Paula Abdul leaves American Idol; Fremantle employee says she wasn’t asked back

Paula Abdul’s time as a judge on American Idol is over: She will not return for the ninth season of the show, which she announced on Twitter and Fox, FremantleMedia, and 19 Entertainment confirmed her departure in a press release that said, “Paula Abdul has been an important part of the ‘American Idol’ family over the last eight seasons and we are saddened that she has decided not to return to the show. While Paula will not be continuing with us, she’s a tremendous talent and we wish her the best.”

While some skepticism might be warranted–the producers are calling her bluff over her very public contract negotiations–a Fremantle employee (who asked not to be identified by name for obvious reasons) told me that Paula wanted $20 million a year, confirming reports she wanted more than Ryan Seacrest’s $15 million a year. Ultimately, she wasn’t asked to return because of that demand and general fatigue about her antics.

Ryan Seacrest was so distraught about Paula’s departure that he seemed to be channeling Paula as he typed Twitter posts on his Blackberry. He wrote, tweeting, “I am shocked and saddened about paula” and “I can’t imagine the panel without puala. She’s a star @ a great friend.”

Paula initially revealed the news by posting five times to Twitter last night:

With sadness in my heart, I’ve decided not to return to #IDOL. I’ll miss nurturing all the new talent, but most of all..Cont’d…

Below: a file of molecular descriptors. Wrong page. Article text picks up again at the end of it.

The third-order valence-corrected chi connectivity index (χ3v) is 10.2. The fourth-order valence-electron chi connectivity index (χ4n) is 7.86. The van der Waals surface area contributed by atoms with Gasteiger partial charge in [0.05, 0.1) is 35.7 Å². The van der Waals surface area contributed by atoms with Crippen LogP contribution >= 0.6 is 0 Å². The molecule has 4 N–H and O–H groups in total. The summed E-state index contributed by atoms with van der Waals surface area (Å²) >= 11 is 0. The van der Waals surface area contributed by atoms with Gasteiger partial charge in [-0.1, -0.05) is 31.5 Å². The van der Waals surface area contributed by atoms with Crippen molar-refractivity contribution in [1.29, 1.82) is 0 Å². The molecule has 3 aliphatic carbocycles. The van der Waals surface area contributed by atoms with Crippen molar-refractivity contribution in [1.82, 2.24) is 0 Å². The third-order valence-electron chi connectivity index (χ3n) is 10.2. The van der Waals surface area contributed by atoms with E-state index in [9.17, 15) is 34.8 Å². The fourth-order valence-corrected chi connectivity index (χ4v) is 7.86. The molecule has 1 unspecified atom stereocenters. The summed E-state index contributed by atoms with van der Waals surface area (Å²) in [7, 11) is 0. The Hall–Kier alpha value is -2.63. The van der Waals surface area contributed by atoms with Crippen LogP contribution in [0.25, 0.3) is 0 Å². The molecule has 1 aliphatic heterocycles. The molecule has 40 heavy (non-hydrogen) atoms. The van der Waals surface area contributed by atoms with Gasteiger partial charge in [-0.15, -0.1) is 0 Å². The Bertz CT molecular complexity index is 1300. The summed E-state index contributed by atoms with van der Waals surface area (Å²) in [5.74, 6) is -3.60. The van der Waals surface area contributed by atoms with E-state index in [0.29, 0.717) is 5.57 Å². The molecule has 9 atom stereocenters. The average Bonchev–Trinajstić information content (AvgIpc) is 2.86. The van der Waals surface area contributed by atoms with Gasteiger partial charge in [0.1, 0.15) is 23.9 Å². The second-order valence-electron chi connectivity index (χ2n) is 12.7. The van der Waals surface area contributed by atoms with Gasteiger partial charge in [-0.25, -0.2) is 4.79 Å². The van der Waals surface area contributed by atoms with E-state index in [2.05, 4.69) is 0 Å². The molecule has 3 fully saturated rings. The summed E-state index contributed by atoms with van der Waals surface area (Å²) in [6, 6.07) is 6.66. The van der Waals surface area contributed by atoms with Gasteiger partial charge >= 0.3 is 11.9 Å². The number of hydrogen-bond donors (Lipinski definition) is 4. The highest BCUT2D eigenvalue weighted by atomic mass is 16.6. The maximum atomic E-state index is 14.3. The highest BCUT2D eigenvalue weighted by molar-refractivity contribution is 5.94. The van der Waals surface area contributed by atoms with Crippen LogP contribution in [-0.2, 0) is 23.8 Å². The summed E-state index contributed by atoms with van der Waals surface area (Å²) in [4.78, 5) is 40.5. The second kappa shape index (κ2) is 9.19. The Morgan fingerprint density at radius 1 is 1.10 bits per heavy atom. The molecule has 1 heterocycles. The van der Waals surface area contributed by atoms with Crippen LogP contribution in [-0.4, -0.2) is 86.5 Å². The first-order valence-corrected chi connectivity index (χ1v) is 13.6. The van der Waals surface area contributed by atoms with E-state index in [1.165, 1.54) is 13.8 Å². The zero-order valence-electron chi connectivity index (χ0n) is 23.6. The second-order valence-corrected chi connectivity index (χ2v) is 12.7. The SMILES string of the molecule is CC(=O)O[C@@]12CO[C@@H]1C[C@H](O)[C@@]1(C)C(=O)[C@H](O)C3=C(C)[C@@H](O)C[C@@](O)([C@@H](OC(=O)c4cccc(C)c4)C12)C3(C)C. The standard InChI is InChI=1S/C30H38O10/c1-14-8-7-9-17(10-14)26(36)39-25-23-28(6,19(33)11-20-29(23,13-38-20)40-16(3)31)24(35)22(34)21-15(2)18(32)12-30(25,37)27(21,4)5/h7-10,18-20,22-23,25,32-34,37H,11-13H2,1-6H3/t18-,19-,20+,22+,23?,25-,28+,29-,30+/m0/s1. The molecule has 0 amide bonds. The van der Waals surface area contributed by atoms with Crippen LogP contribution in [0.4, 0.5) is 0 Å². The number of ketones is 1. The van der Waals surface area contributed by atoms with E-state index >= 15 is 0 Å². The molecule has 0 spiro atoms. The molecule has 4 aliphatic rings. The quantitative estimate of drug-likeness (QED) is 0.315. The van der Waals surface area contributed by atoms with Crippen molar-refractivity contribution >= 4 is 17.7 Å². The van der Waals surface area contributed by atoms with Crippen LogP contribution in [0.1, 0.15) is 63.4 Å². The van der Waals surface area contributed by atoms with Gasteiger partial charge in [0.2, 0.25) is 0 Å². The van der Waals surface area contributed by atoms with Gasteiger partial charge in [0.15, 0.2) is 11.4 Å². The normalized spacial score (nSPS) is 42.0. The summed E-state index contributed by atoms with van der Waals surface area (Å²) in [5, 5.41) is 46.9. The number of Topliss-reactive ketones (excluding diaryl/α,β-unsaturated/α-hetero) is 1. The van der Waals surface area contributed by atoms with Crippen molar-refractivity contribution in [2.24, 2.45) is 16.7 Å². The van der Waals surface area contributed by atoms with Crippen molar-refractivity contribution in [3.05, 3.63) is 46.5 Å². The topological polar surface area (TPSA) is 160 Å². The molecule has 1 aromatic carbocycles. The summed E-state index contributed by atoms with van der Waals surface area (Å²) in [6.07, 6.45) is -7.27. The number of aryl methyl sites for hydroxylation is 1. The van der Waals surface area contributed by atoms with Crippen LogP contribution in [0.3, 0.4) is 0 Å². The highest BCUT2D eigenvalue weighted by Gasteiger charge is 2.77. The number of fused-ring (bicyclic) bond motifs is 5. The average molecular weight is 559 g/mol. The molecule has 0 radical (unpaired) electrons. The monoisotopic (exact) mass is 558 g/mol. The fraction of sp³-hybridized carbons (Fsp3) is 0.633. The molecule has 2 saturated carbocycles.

I’ll miss nurturing all the new talent,but most of all being a part of a show that I helped from day1become an international phenomenon.

What I want to say most, is how much I appreciate the undying support and enormous love that you have showered upon me

It truly has been breathtaking, especially over the past month

I do without any doubt have the BEST fans in the entire world and I love you all

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Plus: an interview with the actor who played Verlox and the ogre.


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about the writer

Andy Dehnart is a journalist who has covered reality television for more than 15 years and created reality blurred in 2000. A member of the Television Critics Association, his writing and criticism about television, culture, and media has appeared on NPR and in Playboy, Buzzfeed, and many other publications. Andy, 36, also directs the journalism program at Stetson University in Florida, where he teaches creative nonfiction and journalism. He has an M.F.A. in nonfiction writing and literature from Bennington College. More about reality blurred and Andy.